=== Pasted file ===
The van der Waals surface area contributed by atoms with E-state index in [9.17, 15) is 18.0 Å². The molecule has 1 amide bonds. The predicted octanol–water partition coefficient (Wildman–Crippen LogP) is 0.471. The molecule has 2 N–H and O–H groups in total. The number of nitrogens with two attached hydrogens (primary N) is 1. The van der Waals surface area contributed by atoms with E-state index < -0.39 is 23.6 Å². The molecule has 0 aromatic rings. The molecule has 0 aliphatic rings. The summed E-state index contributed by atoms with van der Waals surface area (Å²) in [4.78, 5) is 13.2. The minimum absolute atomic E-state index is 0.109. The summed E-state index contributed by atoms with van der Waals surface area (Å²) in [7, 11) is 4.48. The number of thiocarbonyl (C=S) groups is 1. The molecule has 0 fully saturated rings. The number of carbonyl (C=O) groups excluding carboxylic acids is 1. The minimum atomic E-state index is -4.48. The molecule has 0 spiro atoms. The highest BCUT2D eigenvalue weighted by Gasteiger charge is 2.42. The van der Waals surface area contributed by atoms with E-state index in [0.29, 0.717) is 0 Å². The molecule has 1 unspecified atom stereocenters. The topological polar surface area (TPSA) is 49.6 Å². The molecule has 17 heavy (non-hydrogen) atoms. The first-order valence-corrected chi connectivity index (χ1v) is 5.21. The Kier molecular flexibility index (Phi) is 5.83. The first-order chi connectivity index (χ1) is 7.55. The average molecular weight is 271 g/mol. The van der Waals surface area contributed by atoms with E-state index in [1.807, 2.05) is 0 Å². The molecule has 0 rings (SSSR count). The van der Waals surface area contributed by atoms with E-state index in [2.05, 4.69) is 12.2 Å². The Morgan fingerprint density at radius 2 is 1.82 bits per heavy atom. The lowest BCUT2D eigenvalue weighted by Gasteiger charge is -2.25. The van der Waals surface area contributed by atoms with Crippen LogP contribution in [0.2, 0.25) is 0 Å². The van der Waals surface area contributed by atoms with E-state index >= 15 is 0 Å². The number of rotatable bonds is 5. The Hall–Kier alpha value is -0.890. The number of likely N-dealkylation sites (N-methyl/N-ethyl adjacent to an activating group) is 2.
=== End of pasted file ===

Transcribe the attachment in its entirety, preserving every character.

The van der Waals surface area contributed by atoms with E-state index in [9.17, 15) is 18.0 Å². The molecule has 1 amide bonds. The predicted octanol–water partition coefficient (Wildman–Crippen LogP) is 0.471. The molecule has 2 N–H and O–H groups in total. The number of nitrogens with two attached hydrogens (primary N) is 1. The van der Waals surface area contributed by atoms with E-state index < -0.39 is 23.6 Å². The molecule has 0 aromatic rings. The molecule has 0 aliphatic rings. The summed E-state index contributed by atoms with van der Waals surface area (Å²) in [4.78, 5) is 13.2. The minimum absolute atomic E-state index is 0.109. The summed E-state index contributed by atoms with van der Waals surface area (Å²) in [7, 11) is 4.48. The number of thiocarbonyl (C=S) groups is 1. The molecule has 0 fully saturated rings. The number of carbonyl (C=O) groups excluding carboxylic acids is 1. The minimum atomic E-state index is -4.48. The molecule has 0 spiro atoms. The highest BCUT2D eigenvalue weighted by Gasteiger charge is 2.42. The van der Waals surface area contributed by atoms with E-state index in [0.29, 0.717) is 0 Å². The molecule has 1 unspecified atom stereocenters. The topological polar surface area (TPSA) is 49.6 Å². The molecule has 17 heavy (non-hydrogen) atoms. The first-order valence-corrected chi connectivity index (χ1v) is 5.21. The Kier molecular flexibility index (Phi) is 5.83. The first-order chi connectivity index (χ1) is 7.55. The average molecular weight is 271 g/mol. The van der Waals surface area contributed by atoms with E-state index in [1.807, 2.05) is 0 Å². The molecule has 0 rings (SSSR count). The van der Waals surface area contributed by atoms with E-state index in [2.05, 4.69) is 12.2 Å². The Morgan fingerprint density at radius 2 is 1.82 bits per heavy atom. The lowest BCUT2D eigenvalue weighted by Gasteiger charge is -2.25. The van der Waals surface area contributed by atoms with Crippen LogP contribution in [0.2, 0.25) is 0 Å². The van der Waals surface area contributed by atoms with E-state index >= 15 is 0 Å². The number of rotatable bonds is 5. The Hall–Kier alpha value is -0.890. The number of likely N-dealkylation sites (N-methyl/N-ethyl adjacent to an activating group) is 2.